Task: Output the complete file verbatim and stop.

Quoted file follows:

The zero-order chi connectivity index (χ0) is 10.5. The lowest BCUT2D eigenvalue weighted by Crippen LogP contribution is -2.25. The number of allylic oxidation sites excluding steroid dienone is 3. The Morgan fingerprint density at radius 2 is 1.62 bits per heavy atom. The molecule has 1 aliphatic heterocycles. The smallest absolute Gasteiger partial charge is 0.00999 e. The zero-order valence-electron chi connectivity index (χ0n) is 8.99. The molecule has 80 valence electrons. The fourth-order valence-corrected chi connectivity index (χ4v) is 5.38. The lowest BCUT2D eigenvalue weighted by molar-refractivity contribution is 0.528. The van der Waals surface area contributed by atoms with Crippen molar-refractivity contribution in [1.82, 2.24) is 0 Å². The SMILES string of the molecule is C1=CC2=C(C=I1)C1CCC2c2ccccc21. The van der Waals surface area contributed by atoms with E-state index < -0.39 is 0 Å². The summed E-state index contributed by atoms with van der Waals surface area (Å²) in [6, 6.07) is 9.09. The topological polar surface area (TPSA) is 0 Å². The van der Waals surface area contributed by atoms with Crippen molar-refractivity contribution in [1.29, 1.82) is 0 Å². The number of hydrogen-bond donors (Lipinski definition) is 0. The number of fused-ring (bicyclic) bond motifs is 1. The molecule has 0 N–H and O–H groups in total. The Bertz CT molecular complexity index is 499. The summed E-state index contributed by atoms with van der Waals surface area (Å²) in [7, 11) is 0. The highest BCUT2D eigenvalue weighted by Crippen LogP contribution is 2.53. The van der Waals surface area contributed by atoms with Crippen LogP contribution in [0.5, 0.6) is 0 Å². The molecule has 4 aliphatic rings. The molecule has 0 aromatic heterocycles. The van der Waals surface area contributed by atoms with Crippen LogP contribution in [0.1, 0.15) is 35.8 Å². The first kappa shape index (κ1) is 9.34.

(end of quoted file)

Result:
The zero-order chi connectivity index (χ0) is 10.5. The lowest BCUT2D eigenvalue weighted by Crippen LogP contribution is -2.25. The number of allylic oxidation sites excluding steroid dienone is 3. The Morgan fingerprint density at radius 2 is 1.62 bits per heavy atom. The molecule has 1 aliphatic heterocycles. The smallest absolute Gasteiger partial charge is 0.00999 e. The zero-order valence-electron chi connectivity index (χ0n) is 8.99. The molecule has 80 valence electrons. The fourth-order valence-corrected chi connectivity index (χ4v) is 5.38. The lowest BCUT2D eigenvalue weighted by molar-refractivity contribution is 0.528. The van der Waals surface area contributed by atoms with Crippen molar-refractivity contribution in [1.82, 2.24) is 0 Å². The SMILES string of the molecule is C1=CC2=C(C=I1)C1CCC2c2ccccc21. The van der Waals surface area contributed by atoms with E-state index < -0.39 is 0 Å². The summed E-state index contributed by atoms with van der Waals surface area (Å²) in [6, 6.07) is 9.09. The topological polar surface area (TPSA) is 0 Å². The van der Waals surface area contributed by atoms with Crippen molar-refractivity contribution in [1.29, 1.82) is 0 Å². The number of hydrogen-bond donors (Lipinski definition) is 0. The number of fused-ring (bicyclic) bond motifs is 1. The molecule has 0 N–H and O–H groups in total. The Bertz CT molecular complexity index is 499. The summed E-state index contributed by atoms with van der Waals surface area (Å²) in [7, 11) is 0. The highest BCUT2D eigenvalue weighted by Crippen LogP contribution is 2.53. The van der Waals surface area contributed by atoms with Crippen LogP contribution in [0.5, 0.6) is 0 Å². The molecule has 4 aliphatic rings. The molecule has 0 aromatic heterocycles. The van der Waals surface area contributed by atoms with Crippen LogP contribution in [0.1, 0.15) is 35.8 Å². The first kappa shape index (κ1) is 9.34.